Coaching Good And Bad
Coaching is Divided into Three Parts: Offensive, Defensive, and the
Use of Crowds to Rattle Players--Why McGraw Developed Scientific
Coaching--The Important Role a Coacher Plays in the Crisis of a Big
League Ball Game when, on his Orders, Hangs Victory or Defeat.
Critical moments occur in every close ball game, when coaching may win or
lose it. "That wasn't the stage for you to try to score," yelled John
McGraw, the manager of the Giants, at "Josh" Devore, as the New York
left-fielder attempted to count from second base on a short hit to left
field, with no one out and the team one run behind in a game with the
Pirates one day in 1911, when every contest might mean the winning or
losing of the pennant.
"First time in my life I was ever thrown out trying to score from second
on a base hit to the outfield," answered Devore, "and besides the coacher
sent me in."
"I don't care," replied McGraw, "that was a two out play."
As a matter of fact, one of the younger players on the team was coaching
at third base at the time and made an error of judgment in sending Devore
home, of which an older head would not have been guilty. And the Pirates
beat us by just that one run the coacher sacrificed. The next batter came
through with an outfield fly which would have scored Devore from third
Probably no more wily general ever crouched on the coaching line at third
base than John McGraw. His judgment in holding runners or urging them on
to score is almost uncanny. Governed by no set rules himself, he has
formulated a list of regulations for his players which might be called the
"McGraw Coaching Curriculum." He has favorite expressions, such as "there
are stages" and "that was a two out play," which mean certain chances are
to be taken by a coacher at one point in a contest, while to attempt such
a play under other circumstances would be nothing short of foolhardy.
With the development of baseball, coaching has advanced until it is now an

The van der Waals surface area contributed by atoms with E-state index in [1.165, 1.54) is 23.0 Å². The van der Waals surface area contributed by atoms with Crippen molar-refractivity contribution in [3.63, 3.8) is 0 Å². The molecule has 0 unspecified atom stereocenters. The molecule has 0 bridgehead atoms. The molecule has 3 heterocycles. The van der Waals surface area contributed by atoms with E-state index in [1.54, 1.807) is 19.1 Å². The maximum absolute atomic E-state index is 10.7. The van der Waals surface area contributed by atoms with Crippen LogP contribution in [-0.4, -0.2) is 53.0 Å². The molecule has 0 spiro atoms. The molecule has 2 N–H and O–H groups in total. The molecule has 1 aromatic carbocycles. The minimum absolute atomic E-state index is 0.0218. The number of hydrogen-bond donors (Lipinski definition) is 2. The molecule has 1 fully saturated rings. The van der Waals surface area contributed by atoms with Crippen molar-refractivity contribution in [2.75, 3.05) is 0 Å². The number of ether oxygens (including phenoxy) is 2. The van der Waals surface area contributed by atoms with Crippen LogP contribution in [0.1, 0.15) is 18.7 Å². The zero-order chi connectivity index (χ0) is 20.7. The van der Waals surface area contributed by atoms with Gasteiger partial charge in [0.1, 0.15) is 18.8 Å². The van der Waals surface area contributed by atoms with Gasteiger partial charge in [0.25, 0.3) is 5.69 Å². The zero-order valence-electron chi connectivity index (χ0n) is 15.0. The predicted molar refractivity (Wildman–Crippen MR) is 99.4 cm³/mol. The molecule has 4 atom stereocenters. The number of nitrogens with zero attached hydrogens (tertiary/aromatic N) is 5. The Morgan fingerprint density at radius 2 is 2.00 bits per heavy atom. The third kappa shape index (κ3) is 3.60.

exact science. For many years the two men who stood at first and third
bases were stationed there merely to bullyrag and abuse the pitchers,
often using language that was a disgrace to a ball field. When they were
not busy with this part of their art, they handed helpful hints to the
runners as to where the ball was and whether the second baseman was
concealing it under his shirt (a favorite trick of the old days), while
the pitcher pretended to prepare to deliver it. But as rules were made
which strictly forbade the use of indecent language to a pitcher, and as
the old school of clowns passed, coaching developed into a science, and
the sentries stationed at first and third bases found themselves occupying
For some time McGraw frowned down upon scientific coaching, until its
value was forcibly brought home to him one day by an incident that
occurred at the Polo Grounds, and since then he has developed it until his
knowledge of advising base runners is the pinnacle of scientific
A few years ago, the Giants were having a nip and tuck struggle one day,
when Harry McCormick, then the left-fielder, came to the plate and knocked
the ball to the old centre-field ropes. He sped around the bases, and when
he reached third, it looked as if he could roll home ahead of the ball.
"Cy" Seymour was coaching and surprised everybody by rushing out and
tackling McCormick, throwing him down and trying to force him back to
third base. But big McCormick got the best of the struggle, scrambled to
his feet, and finally scored after overcoming the obstacle that Seymour
made. That run won the game.
"What was the matter with you, Cy?" asked McGraw as Seymour came to the
bench after he had almost lost the game by his poor coaching.
"The sun got in my eyes, and I couldn't see the ball," replied Seymour.
"You'd better wear smoked glasses the next time you go out to coach,"
replied the manager. The batter was hitting the ball due east, and the
game was being played in the afternoon, so Seymour had no alibi. From the
moment "Cy" made that mistake, McGraw realized the value of scientific
coaching, which means making the most of every hit in a game.
I have always held that a good actor with a knowledge of baseball would